Operators in C++ Programming



Definition of C++ Operators

There are many operators for manipulating numeric values and performing arithmetic operations. C++ provides many operators for manipulating data. Generally, there are three types of operators: unary, binary, and ternary.

These terms reflect the number of operands an operator requires. Unary operators only require a single operand. Binary operators work with two operands. Ternary operators, as you may have guessed, require three operands.

The arithmetic operators can be used for appropriate combinations of these types:

  • x+y // plus
  • + x // unar y plus
  • x − y // minus
  • − x // unar y minus
  • X * y //multiply
  • x / y // divide
  • x % y // remainder (modulus) for integers

The comparison operators in C++ are:

  • x == y // equal
  • x != y // not equal
  • x < y // less than
  • x > y // greater than
  • x <= y //less than or equal
  • x >= y // greater than or equal

Furthermore, logical operators are provided:

  • x & y // bitwise and
  • x | y // bitwise or
  • x ˆ y // bitwise exclusive or
  • ˜x // bitwise complement
  • x && y // logical and
  • x || y // logical or

C++ example with arithmetic operators

This examples program calculates hourly wages, including overtime.


   #include <iostream.h>
    using namespace std;
    int main()
     {
     double basePayRate = 18.25, // Base pay rate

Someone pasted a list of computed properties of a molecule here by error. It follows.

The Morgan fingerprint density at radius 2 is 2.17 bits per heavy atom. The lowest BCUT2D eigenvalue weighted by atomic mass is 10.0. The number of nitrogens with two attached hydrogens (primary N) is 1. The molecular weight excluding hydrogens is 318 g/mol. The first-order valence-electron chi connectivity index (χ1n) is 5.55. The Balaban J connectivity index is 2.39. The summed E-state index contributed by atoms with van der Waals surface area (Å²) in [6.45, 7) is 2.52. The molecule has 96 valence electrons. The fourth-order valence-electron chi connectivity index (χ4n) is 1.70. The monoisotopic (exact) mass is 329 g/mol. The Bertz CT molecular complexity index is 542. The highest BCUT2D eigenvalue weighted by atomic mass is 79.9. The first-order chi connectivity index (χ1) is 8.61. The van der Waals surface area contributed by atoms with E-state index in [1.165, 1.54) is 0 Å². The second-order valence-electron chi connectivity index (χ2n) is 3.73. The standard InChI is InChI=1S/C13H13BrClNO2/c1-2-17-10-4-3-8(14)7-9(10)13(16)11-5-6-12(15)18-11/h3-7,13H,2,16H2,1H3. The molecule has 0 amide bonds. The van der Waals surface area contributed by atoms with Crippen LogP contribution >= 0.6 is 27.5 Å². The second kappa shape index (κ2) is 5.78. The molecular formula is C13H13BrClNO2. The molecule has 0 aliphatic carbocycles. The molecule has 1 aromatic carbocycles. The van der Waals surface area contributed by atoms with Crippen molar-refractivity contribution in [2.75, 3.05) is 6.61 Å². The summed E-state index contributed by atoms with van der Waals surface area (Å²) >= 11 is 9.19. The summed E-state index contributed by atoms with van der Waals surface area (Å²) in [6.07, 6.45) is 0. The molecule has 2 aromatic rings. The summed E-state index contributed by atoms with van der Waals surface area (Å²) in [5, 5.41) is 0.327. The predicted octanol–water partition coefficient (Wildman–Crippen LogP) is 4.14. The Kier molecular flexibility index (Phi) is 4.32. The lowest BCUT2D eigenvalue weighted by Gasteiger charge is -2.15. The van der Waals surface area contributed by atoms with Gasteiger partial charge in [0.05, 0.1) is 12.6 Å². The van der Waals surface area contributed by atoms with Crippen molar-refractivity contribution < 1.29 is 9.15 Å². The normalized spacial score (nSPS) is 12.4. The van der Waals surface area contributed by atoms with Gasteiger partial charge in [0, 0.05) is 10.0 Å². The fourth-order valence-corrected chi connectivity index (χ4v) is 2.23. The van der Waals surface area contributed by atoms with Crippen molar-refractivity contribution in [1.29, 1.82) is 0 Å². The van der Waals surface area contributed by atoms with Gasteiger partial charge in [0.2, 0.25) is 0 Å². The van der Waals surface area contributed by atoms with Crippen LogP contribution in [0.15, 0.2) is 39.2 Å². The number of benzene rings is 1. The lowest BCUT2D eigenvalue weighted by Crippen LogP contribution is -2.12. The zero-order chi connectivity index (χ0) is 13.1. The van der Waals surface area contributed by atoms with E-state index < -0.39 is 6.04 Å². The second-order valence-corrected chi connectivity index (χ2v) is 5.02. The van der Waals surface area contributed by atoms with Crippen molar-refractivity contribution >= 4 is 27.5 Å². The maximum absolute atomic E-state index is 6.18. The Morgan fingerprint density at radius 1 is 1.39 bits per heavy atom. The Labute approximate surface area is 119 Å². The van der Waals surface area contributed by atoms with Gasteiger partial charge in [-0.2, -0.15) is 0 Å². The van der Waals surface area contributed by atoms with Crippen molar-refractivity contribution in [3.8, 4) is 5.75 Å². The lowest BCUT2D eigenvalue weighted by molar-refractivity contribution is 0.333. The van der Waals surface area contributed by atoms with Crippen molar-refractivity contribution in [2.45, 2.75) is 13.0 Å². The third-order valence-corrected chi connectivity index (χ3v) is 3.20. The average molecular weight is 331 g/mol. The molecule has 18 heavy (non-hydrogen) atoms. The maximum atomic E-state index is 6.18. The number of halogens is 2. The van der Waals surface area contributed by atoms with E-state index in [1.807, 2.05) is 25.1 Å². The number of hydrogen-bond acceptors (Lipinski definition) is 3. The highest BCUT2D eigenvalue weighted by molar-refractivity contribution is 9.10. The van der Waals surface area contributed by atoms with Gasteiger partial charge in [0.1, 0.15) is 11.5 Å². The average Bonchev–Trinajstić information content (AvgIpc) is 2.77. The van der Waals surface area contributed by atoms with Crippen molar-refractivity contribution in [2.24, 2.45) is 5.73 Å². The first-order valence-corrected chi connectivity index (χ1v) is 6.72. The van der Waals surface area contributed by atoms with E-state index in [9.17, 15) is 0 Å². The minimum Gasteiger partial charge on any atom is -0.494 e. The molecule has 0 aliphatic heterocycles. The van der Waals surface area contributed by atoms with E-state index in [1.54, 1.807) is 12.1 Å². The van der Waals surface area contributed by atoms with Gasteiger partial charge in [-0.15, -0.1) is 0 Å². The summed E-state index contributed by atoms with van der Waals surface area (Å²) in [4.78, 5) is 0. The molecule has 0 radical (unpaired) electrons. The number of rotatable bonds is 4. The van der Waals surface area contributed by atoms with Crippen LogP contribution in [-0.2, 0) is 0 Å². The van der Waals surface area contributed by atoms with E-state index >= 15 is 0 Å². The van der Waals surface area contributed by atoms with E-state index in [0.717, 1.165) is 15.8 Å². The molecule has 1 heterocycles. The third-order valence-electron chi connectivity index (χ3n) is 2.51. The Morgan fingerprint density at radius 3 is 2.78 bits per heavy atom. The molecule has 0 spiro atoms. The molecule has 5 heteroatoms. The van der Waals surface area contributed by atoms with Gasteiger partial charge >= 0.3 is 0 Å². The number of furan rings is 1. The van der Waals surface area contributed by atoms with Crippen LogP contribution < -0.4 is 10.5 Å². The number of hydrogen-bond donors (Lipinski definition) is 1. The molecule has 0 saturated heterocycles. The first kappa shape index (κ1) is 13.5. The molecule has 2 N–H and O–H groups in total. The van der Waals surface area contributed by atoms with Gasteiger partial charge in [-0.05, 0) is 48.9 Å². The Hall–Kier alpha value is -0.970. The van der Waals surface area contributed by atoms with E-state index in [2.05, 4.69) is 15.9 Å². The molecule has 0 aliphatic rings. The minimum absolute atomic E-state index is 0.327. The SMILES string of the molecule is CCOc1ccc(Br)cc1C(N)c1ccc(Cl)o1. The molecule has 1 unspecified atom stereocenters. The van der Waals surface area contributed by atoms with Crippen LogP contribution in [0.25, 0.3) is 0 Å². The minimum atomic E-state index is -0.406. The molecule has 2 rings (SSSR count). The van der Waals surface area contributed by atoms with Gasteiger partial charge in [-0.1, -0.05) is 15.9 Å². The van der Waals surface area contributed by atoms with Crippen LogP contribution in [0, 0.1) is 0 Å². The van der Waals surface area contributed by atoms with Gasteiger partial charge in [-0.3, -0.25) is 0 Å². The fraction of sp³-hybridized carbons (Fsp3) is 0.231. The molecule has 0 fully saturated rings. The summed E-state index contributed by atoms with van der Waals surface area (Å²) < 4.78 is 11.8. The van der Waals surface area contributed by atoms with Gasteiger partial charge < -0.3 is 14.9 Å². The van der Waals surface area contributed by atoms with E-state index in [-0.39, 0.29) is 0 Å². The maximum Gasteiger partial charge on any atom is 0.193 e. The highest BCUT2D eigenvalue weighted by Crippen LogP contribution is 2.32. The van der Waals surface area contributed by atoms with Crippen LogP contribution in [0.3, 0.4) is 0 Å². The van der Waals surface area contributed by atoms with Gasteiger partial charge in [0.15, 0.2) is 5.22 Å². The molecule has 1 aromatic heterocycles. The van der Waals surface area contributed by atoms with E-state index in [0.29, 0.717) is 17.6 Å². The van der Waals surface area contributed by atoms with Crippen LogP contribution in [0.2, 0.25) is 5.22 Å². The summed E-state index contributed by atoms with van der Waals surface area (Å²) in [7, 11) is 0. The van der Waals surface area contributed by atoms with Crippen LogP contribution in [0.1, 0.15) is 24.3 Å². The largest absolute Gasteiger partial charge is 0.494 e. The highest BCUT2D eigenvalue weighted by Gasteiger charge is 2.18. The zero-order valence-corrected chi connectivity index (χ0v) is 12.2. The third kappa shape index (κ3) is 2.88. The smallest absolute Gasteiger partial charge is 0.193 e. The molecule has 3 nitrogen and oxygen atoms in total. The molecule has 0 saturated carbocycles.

overtimePayRate = 27.38, // Overtime pay rate
     regularHours = 40.0, // Regular hours worked
     overtimeHours = 10, Overtime hours worked// 
     regularWages, // Computed regular wages
     overtimeWages, // Computed overtime wages
     totalWages; // Computed total wages
// Calculate regular wages
     regularWages = basePayRate * regularHours;
// Calculate overtime wages
     overtimeWages = overtimePayRate * overtimeHours;
// Calculate total wages
     totalWages = regularWages + overtimeWages;
// Display total wages
    cout << "Wages for this week are $" << totalWages << endl;
    return 0;
     }

Output:
    Wages for this week are $1003.8

The regular hours for the work week are 40, and any hours worked over 40 are considered overtime. The employee earns $18.25 per hour for regular hours and $27.38 per hour for overtime hours. The employee has worked 50 hours this week. Notice that the output displays the wages as $1003.8, with just one digit after the decimal point.


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